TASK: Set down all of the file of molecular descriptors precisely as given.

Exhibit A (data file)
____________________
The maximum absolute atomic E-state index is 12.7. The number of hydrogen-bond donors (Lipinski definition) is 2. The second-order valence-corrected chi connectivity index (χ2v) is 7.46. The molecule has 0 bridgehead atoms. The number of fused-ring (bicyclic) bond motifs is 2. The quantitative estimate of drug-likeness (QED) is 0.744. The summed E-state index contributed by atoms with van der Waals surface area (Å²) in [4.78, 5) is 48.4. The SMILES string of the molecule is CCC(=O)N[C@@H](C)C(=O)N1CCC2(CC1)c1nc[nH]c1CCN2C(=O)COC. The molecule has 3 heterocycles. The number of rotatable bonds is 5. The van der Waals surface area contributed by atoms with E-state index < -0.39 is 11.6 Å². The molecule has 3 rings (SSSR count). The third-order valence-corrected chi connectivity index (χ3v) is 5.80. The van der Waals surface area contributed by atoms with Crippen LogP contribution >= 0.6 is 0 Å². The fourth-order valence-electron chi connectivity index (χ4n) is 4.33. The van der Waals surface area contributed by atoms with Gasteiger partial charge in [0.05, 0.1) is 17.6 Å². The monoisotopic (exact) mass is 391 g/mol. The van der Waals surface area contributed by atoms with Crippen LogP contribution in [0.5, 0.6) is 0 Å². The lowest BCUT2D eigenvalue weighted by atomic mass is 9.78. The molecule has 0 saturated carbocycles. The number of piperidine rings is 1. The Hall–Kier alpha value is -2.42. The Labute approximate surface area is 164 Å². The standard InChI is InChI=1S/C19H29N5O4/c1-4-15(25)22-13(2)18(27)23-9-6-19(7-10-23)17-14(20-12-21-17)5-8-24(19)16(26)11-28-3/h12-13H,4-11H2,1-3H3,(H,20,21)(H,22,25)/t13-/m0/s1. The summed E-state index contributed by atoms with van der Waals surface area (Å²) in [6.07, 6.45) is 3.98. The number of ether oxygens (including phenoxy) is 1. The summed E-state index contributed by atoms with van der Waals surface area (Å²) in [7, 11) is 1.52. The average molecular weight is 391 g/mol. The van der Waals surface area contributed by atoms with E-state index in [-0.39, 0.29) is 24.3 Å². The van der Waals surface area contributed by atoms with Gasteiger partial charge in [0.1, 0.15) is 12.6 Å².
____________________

The maximum absolute atomic E-state index is 12.7. The number of hydrogen-bond donors (Lipinski definition) is 2. The second-order valence-corrected chi connectivity index (χ2v) is 7.46. The molecule has 0 bridgehead atoms. The number of fused-ring (bicyclic) bond motifs is 2. The quantitative estimate of drug-likeness (QED) is 0.744. The summed E-state index contributed by atoms with van der Waals surface area (Å²) in [4.78, 5) is 48.4. The SMILES string of the molecule is CCC(=O)N[C@@H](C)C(=O)N1CCC2(CC1)c1nc[nH]c1CCN2C(=O)COC. The molecule has 3 heterocycles. The number of rotatable bonds is 5. The van der Waals surface area contributed by atoms with E-state index < -0.39 is 11.6 Å². The molecule has 3 rings (SSSR count). The third-order valence-corrected chi connectivity index (χ3v) is 5.80. The van der Waals surface area contributed by atoms with Crippen LogP contribution >= 0.6 is 0 Å². The fourth-order valence-electron chi connectivity index (χ4n) is 4.33. The van der Waals surface area contributed by atoms with Gasteiger partial charge in [0.05, 0.1) is 17.6 Å². The monoisotopic (exact) mass is 391 g/mol. The van der Waals surface area contributed by atoms with Crippen LogP contribution in [0.5, 0.6) is 0 Å². The lowest BCUT2D eigenvalue weighted by atomic mass is 9.78. The molecule has 0 saturated carbocycles. The number of piperidine rings is 1. The Hall–Kier alpha value is -2.42. The Labute approximate surface area is 164 Å². The standard InChI is InChI=1S/C19H29N5O4/c1-4-15(25)22-13(2)18(27)23-9-6-19(7-10-23)17-14(20-12-21-17)5-8-24(19)16(26)11-28-3/h12-13H,4-11H2,1-3H3,(H,20,21)(H,22,25)/t13-/m0/s1. The summed E-state index contributed by atoms with van der Waals surface area (Å²) in [6.07, 6.45) is 3.98. The number of ether oxygens (including phenoxy) is 1. The summed E-state index contributed by atoms with van der Waals surface area (Å²) in [7, 11) is 1.52. The average molecular weight is 391 g/mol. The van der Waals surface area contributed by atoms with E-state index in [-0.39, 0.29) is 24.3 Å². The van der Waals surface area contributed by atoms with Gasteiger partial charge in [0.1, 0.15) is 12.6 Å².